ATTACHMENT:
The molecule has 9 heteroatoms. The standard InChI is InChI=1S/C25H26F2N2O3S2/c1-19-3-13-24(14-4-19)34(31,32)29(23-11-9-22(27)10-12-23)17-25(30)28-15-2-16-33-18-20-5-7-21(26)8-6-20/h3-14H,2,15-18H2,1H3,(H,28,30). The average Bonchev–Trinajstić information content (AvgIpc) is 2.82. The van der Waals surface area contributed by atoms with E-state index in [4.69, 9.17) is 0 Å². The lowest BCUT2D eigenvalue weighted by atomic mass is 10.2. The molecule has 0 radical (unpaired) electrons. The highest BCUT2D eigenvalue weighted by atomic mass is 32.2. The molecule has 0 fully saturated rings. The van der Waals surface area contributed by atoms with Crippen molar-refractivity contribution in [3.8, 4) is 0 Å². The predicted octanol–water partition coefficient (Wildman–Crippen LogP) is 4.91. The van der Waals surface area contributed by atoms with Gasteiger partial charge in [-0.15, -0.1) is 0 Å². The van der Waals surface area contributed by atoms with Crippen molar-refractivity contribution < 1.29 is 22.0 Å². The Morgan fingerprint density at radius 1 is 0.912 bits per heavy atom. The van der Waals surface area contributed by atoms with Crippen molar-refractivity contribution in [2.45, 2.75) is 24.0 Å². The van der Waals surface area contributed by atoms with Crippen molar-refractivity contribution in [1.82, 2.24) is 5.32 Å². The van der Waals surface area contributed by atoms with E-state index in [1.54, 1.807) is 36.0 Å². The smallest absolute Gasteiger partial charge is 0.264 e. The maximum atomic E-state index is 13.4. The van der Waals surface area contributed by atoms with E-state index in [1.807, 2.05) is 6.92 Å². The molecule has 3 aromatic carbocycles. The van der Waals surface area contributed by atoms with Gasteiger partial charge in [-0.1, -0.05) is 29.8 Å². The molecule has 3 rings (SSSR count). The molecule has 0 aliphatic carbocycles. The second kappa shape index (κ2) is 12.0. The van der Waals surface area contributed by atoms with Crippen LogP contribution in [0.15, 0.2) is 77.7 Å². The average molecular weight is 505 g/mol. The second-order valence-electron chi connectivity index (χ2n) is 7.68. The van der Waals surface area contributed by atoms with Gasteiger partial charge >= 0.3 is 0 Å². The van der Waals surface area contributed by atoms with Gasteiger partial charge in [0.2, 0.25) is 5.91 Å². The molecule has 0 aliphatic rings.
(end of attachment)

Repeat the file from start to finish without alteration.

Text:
The molecule has 9 heteroatoms. The standard InChI is InChI=1S/C25H26F2N2O3S2/c1-19-3-13-24(14-4-19)34(31,32)29(23-11-9-22(27)10-12-23)17-25(30)28-15-2-16-33-18-20-5-7-21(26)8-6-20/h3-14H,2,15-18H2,1H3,(H,28,30). The average Bonchev–Trinajstić information content (AvgIpc) is 2.82. The van der Waals surface area contributed by atoms with E-state index in [4.69, 9.17) is 0 Å². The lowest BCUT2D eigenvalue weighted by atomic mass is 10.2. The molecule has 0 radical (unpaired) electrons. The highest BCUT2D eigenvalue weighted by atomic mass is 32.2. The molecule has 0 fully saturated rings. The van der Waals surface area contributed by atoms with Crippen molar-refractivity contribution in [3.8, 4) is 0 Å². The predicted octanol–water partition coefficient (Wildman–Crippen LogP) is 4.91. The van der Waals surface area contributed by atoms with Gasteiger partial charge in [-0.15, -0.1) is 0 Å². The van der Waals surface area contributed by atoms with Crippen molar-refractivity contribution < 1.29 is 22.0 Å². The Morgan fingerprint density at radius 1 is 0.912 bits per heavy atom. The van der Waals surface area contributed by atoms with Crippen molar-refractivity contribution in [2.45, 2.75) is 24.0 Å². The van der Waals surface area contributed by atoms with Crippen molar-refractivity contribution in [1.82, 2.24) is 5.32 Å². The van der Waals surface area contributed by atoms with E-state index in [1.54, 1.807) is 36.0 Å². The smallest absolute Gasteiger partial charge is 0.264 e. The maximum atomic E-state index is 13.4. The van der Waals surface area contributed by atoms with E-state index in [1.807, 2.05) is 6.92 Å². The molecule has 3 aromatic carbocycles. The van der Waals surface area contributed by atoms with Gasteiger partial charge in [-0.1, -0.05) is 29.8 Å². The molecule has 3 rings (SSSR count). The molecule has 0 aliphatic carbocycles. The second kappa shape index (κ2) is 12.0. The van der Waals surface area contributed by atoms with Crippen LogP contribution in [0.15, 0.2) is 77.7 Å². The average molecular weight is 505 g/mol. The second-order valence-electron chi connectivity index (χ2n) is 7.68. The van der Waals surface area contributed by atoms with Gasteiger partial charge >= 0.3 is 0 Å². The van der Waals surface area contributed by atoms with Gasteiger partial charge in [0.2, 0.25) is 5.91 Å². The molecule has 0 aliphatic rings.